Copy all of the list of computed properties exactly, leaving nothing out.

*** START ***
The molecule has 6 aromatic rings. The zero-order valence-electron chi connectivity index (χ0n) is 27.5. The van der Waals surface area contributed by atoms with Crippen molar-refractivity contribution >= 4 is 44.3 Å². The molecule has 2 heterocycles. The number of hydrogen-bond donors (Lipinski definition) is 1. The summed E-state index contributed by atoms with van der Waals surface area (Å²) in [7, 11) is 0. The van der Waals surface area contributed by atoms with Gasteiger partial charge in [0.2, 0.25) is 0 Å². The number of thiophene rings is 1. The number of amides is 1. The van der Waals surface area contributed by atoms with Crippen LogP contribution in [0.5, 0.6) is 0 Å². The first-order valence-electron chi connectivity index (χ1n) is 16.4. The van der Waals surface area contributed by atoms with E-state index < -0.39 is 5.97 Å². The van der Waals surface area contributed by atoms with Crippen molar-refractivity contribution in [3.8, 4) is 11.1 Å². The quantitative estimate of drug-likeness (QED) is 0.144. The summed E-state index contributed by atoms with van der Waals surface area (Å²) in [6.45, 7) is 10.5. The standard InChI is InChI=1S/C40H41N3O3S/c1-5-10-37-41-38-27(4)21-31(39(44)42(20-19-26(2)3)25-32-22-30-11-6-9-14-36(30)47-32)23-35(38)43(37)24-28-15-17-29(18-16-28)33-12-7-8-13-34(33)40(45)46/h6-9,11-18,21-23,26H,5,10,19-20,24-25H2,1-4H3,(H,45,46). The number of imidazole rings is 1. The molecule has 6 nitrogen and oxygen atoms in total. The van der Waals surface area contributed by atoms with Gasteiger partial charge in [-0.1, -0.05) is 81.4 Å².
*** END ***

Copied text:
The molecule has 6 aromatic rings. The zero-order valence-electron chi connectivity index (χ0n) is 27.5. The van der Waals surface area contributed by atoms with Crippen molar-refractivity contribution >= 4 is 44.3 Å². The molecule has 2 heterocycles. The number of hydrogen-bond donors (Lipinski definition) is 1. The summed E-state index contributed by atoms with van der Waals surface area (Å²) in [7, 11) is 0. The van der Waals surface area contributed by atoms with Gasteiger partial charge in [0.2, 0.25) is 0 Å². The number of thiophene rings is 1. The number of amides is 1. The van der Waals surface area contributed by atoms with Crippen LogP contribution in [0.5, 0.6) is 0 Å². The first-order valence-electron chi connectivity index (χ1n) is 16.4. The van der Waals surface area contributed by atoms with E-state index < -0.39 is 5.97 Å². The van der Waals surface area contributed by atoms with Crippen molar-refractivity contribution in [3.8, 4) is 11.1 Å². The quantitative estimate of drug-likeness (QED) is 0.144. The summed E-state index contributed by atoms with van der Waals surface area (Å²) in [6.45, 7) is 10.5. The standard InChI is InChI=1S/C40H41N3O3S/c1-5-10-37-41-38-27(4)21-31(39(44)42(20-19-26(2)3)25-32-22-30-11-6-9-14-36(30)47-32)23-35(38)43(37)24-28-15-17-29(18-16-28)33-12-7-8-13-34(33)40(45)46/h6-9,11-18,21-23,26H,5,10,19-20,24-25H2,1-4H3,(H,45,46). The number of imidazole rings is 1. The molecule has 6 nitrogen and oxygen atoms in total. The van der Waals surface area contributed by atoms with Gasteiger partial charge in [-0.1, -0.05) is 81.4 Å².